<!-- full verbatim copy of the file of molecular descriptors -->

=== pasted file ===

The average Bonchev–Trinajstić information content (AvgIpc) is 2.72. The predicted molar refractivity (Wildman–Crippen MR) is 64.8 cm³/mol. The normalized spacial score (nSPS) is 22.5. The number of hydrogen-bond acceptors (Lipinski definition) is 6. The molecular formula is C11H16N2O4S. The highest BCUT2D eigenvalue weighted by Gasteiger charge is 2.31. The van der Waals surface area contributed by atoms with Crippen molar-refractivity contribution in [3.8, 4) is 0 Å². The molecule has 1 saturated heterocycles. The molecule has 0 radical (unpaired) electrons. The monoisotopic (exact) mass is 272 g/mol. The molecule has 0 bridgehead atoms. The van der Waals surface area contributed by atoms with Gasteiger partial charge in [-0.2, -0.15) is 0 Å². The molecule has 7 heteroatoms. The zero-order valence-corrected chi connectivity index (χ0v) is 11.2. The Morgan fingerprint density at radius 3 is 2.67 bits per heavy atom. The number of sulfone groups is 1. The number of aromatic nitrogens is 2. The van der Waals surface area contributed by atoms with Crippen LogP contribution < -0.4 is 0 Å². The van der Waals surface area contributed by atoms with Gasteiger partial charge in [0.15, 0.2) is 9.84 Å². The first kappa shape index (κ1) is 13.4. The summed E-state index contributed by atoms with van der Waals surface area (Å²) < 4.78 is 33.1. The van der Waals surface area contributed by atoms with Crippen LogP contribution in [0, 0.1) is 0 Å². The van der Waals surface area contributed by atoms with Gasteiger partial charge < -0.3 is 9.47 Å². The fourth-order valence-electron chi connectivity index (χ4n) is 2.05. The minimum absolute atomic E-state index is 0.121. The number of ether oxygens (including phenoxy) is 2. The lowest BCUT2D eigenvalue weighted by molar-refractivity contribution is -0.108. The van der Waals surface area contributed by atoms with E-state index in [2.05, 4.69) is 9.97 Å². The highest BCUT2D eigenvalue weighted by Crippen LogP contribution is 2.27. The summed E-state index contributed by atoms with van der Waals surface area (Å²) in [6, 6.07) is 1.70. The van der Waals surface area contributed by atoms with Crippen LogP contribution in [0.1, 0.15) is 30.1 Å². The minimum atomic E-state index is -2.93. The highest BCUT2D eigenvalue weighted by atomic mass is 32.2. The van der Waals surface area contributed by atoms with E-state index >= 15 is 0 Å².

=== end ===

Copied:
The average Bonchev–Trinajstić information content (AvgIpc) is 2.72. The predicted molar refractivity (Wildman–Crippen MR) is 64.8 cm³/mol. The normalized spacial score (nSPS) is 22.5. The number of hydrogen-bond acceptors (Lipinski definition) is 6. The molecular formula is C11H16N2O4S. The highest BCUT2D eigenvalue weighted by Gasteiger charge is 2.31. The van der Waals surface area contributed by atoms with Crippen molar-refractivity contribution in [3.8, 4) is 0 Å². The molecule has 1 saturated heterocycles. The molecule has 0 radical (unpaired) electrons. The monoisotopic (exact) mass is 272 g/mol. The molecule has 0 bridgehead atoms. The van der Waals surface area contributed by atoms with Gasteiger partial charge in [-0.2, -0.15) is 0 Å². The molecule has 7 heteroatoms. The zero-order valence-corrected chi connectivity index (χ0v) is 11.2. The Morgan fingerprint density at radius 3 is 2.67 bits per heavy atom. The number of sulfone groups is 1. The number of aromatic nitrogens is 2. The van der Waals surface area contributed by atoms with Crippen LogP contribution < -0.4 is 0 Å². The van der Waals surface area contributed by atoms with Gasteiger partial charge in [0.15, 0.2) is 9.84 Å². The first kappa shape index (κ1) is 13.4. The summed E-state index contributed by atoms with van der Waals surface area (Å²) < 4.78 is 33.1. The van der Waals surface area contributed by atoms with Crippen LogP contribution in [0, 0.1) is 0 Å². The van der Waals surface area contributed by atoms with Gasteiger partial charge < -0.3 is 9.47 Å². The fourth-order valence-electron chi connectivity index (χ4n) is 2.05. The minimum absolute atomic E-state index is 0.121. The number of ether oxygens (including phenoxy) is 2. The lowest BCUT2D eigenvalue weighted by molar-refractivity contribution is -0.108. The van der Waals surface area contributed by atoms with E-state index in [2.05, 4.69) is 9.97 Å². The highest BCUT2D eigenvalue weighted by Crippen LogP contribution is 2.27. The summed E-state index contributed by atoms with van der Waals surface area (Å²) in [6, 6.07) is 1.70. The van der Waals surface area contributed by atoms with Crippen LogP contribution in [0.1, 0.15) is 30.1 Å². The minimum atomic E-state index is -2.93. The highest BCUT2D eigenvalue weighted by atomic mass is 32.2. The van der Waals surface area contributed by atoms with E-state index >= 15 is 0 Å².